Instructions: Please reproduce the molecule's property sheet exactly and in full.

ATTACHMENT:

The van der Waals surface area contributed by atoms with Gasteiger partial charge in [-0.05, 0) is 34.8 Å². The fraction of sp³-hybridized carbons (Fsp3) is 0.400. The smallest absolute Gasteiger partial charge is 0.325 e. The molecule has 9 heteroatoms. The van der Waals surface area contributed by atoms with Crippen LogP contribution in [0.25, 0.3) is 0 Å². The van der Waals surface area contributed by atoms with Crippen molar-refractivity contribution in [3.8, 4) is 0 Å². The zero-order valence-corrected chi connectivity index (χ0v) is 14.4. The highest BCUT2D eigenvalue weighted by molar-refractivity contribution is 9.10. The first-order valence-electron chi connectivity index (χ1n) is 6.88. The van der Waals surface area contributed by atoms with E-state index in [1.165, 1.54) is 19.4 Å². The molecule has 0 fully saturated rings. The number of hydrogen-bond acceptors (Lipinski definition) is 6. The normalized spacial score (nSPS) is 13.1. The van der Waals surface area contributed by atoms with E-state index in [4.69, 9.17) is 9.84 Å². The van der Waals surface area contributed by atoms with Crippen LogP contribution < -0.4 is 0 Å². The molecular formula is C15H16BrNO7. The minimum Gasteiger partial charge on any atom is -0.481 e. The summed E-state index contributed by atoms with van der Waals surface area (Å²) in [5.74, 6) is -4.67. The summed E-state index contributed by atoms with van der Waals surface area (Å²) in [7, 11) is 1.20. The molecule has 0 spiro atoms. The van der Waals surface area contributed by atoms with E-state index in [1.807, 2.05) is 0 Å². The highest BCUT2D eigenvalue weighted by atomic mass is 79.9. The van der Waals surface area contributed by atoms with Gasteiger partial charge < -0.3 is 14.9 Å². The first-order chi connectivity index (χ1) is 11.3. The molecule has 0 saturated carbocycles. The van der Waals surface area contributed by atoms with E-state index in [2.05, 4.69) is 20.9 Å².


The van der Waals surface area contributed by atoms with Gasteiger partial charge in [-0.05, 0) is 34.8 Å². The fraction of sp³-hybridized carbons (Fsp3) is 0.400. The smallest absolute Gasteiger partial charge is 0.325 e. The molecule has 9 heteroatoms. The van der Waals surface area contributed by atoms with Crippen LogP contribution in [0.25, 0.3) is 0 Å². The van der Waals surface area contributed by atoms with Crippen molar-refractivity contribution in [3.8, 4) is 0 Å². The zero-order valence-corrected chi connectivity index (χ0v) is 14.4. The highest BCUT2D eigenvalue weighted by molar-refractivity contribution is 9.10. The first-order valence-electron chi connectivity index (χ1n) is 6.88. The van der Waals surface area contributed by atoms with E-state index in [1.165, 1.54) is 19.4 Å². The molecule has 0 fully saturated rings. The number of hydrogen-bond acceptors (Lipinski definition) is 6. The normalized spacial score (nSPS) is 13.1. The van der Waals surface area contributed by atoms with E-state index in [4.69, 9.17) is 9.84 Å². The van der Waals surface area contributed by atoms with Crippen LogP contribution < -0.4 is 0 Å². The molecular formula is C15H16BrNO7. The minimum Gasteiger partial charge on any atom is -0.481 e. The summed E-state index contributed by atoms with van der Waals surface area (Å²) in [5.74, 6) is -4.67. The summed E-state index contributed by atoms with van der Waals surface area (Å²) in [7, 11) is 1.20. The molecule has 0 spiro atoms. The van der Waals surface area contributed by atoms with E-state index in [1.807, 2.05) is 0 Å². The highest BCUT2D eigenvalue weighted by atomic mass is 79.9. The van der Waals surface area contributed by atoms with Gasteiger partial charge < -0.3 is 14.9 Å². The first-order chi connectivity index (χ1) is 11.3. The molecule has 0 saturated carbocycles. The van der Waals surface area contributed by atoms with E-state index in [2.05, 4.69) is 20.9 Å².